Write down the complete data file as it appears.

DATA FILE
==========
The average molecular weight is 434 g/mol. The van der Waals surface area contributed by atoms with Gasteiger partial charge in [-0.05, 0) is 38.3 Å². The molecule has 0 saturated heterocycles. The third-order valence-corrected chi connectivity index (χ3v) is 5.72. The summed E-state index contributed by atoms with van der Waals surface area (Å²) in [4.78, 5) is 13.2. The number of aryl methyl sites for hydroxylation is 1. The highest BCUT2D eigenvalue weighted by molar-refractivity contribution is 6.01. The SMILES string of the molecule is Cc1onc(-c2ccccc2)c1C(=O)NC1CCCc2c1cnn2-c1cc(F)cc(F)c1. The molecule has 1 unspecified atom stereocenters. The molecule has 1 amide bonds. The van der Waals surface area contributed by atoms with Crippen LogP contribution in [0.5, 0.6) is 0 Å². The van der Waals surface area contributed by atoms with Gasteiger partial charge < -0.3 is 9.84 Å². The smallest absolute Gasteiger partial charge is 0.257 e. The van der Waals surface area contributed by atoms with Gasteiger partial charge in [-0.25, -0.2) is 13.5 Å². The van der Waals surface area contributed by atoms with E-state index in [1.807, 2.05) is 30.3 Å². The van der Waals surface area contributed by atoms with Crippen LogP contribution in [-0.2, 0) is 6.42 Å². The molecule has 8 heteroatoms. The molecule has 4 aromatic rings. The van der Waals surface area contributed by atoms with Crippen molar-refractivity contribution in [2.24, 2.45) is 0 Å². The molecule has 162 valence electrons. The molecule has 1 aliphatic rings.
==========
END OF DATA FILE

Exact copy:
The average molecular weight is 434 g/mol. The van der Waals surface area contributed by atoms with Gasteiger partial charge in [-0.05, 0) is 38.3 Å². The molecule has 0 saturated heterocycles. The third-order valence-corrected chi connectivity index (χ3v) is 5.72. The summed E-state index contributed by atoms with van der Waals surface area (Å²) in [4.78, 5) is 13.2. The number of aryl methyl sites for hydroxylation is 1. The highest BCUT2D eigenvalue weighted by molar-refractivity contribution is 6.01. The SMILES string of the molecule is Cc1onc(-c2ccccc2)c1C(=O)NC1CCCc2c1cnn2-c1cc(F)cc(F)c1. The molecule has 1 unspecified atom stereocenters. The molecule has 1 amide bonds. The van der Waals surface area contributed by atoms with Crippen LogP contribution in [0.5, 0.6) is 0 Å². The van der Waals surface area contributed by atoms with Gasteiger partial charge < -0.3 is 9.84 Å². The smallest absolute Gasteiger partial charge is 0.257 e. The van der Waals surface area contributed by atoms with Gasteiger partial charge in [-0.25, -0.2) is 13.5 Å². The van der Waals surface area contributed by atoms with E-state index in [1.807, 2.05) is 30.3 Å². The van der Waals surface area contributed by atoms with Crippen LogP contribution in [-0.2, 0) is 6.42 Å². The molecule has 8 heteroatoms. The molecule has 4 aromatic rings. The van der Waals surface area contributed by atoms with Crippen molar-refractivity contribution in [2.24, 2.45) is 0 Å². The molecule has 162 valence electrons. The molecule has 1 aliphatic rings.